I Am Local 6: Tiffany McCuan; Storm Shelter Next to Kitchen
Spring severe weather season is in full swing. During a tornado warning, the best place to go is in a storm shelter or basement. Tiffany McCuan, of Bardwell, has a storm shelter in her home, so she is ready to go underground at any moment.
A storm approaches the Carlisle County home on top of the hill. The newly built structure is equipped with five rooms, four and a half baths, and a storm shelter next to the kitchen.
“I wanted something to feel safe about,” McCuan said.
A few years ago, McCuan and her family lost everything in a house fire. When rebuilding their new home, McCuan knew she needed to be prepared for severe weather but didn’t want to get out in it to get underground.
“I just can’t picture yanking my kids out of bed and running out in the backyard,” McCuan said.
Before the walls of their new home went up, the storm shelter went in.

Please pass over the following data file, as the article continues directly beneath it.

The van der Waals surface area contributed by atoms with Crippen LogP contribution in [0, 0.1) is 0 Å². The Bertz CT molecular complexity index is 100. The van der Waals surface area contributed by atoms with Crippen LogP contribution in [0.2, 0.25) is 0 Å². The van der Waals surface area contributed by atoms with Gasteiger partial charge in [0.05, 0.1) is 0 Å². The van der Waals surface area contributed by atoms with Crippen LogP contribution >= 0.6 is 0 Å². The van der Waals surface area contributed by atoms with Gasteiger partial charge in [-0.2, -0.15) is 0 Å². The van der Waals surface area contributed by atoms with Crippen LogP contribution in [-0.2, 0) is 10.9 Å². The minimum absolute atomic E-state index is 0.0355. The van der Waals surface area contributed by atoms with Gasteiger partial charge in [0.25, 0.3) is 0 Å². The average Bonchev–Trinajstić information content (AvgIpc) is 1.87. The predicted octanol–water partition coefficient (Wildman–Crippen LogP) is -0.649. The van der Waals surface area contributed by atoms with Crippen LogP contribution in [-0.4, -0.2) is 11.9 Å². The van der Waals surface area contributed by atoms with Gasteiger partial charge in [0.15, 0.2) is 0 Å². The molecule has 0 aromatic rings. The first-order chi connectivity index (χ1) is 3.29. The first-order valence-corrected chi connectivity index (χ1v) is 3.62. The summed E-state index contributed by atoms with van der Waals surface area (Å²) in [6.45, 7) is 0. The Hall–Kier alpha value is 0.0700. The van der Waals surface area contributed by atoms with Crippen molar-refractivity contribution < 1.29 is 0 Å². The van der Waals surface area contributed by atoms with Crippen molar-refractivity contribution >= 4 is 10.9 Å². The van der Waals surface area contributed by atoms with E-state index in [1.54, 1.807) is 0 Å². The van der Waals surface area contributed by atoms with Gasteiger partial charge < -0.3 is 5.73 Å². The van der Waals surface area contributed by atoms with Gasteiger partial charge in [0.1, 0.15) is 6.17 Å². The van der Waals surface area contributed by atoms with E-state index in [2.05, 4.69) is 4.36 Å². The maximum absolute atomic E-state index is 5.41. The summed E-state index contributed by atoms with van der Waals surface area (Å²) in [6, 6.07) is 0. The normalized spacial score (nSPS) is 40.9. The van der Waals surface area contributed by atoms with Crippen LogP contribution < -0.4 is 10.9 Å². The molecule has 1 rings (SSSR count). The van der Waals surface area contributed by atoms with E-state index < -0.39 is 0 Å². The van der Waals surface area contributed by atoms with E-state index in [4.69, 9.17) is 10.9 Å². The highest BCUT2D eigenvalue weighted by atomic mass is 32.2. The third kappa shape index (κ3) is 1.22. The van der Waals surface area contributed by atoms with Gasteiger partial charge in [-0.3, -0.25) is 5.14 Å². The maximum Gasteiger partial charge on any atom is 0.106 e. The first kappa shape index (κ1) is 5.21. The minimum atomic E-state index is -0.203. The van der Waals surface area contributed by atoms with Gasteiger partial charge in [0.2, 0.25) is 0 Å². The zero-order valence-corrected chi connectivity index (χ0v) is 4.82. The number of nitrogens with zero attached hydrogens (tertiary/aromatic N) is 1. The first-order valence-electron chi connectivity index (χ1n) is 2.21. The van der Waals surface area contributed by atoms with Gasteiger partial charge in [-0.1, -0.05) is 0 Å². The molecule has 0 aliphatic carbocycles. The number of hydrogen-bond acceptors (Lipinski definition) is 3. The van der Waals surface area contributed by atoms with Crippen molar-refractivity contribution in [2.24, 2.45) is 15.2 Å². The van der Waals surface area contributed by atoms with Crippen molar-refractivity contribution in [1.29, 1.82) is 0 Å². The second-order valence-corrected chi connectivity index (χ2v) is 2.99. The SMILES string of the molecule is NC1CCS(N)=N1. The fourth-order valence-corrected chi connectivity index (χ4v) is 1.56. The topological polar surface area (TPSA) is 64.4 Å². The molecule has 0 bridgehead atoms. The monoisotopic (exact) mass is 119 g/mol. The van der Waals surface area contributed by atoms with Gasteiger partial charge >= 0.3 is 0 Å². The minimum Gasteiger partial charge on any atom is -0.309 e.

“They had to take the storm shelter and place it exactly where the staircase would be in the house before the house was ever built,” McCuan said.
Placing a storm shelter in the middle of your home does have its risks. If a tornado is strong enough, it could cause the house to fall on top of the shelter, but the McCuans have a plan in place if that were to happen.
“All friends, family and dispatch are aware that we have it,” McCuan said.
The storm shelter is equipped with electricity and air vents just in case the McCuans have to wait to be rescued. It’s peace of mind after a new beginning.
“When you’ve lost everything you’ve had, every little bit that you can do means a lot. Every little bit helps,” McCuan said.
It pays to be prepared because who takes shelter inside is priceless.
The storm shelter can seat up to 21 people, so not only can the McCuans protect themselves, but also a family that lives close by. McCuan said her passion for preparedness kicked in after having children.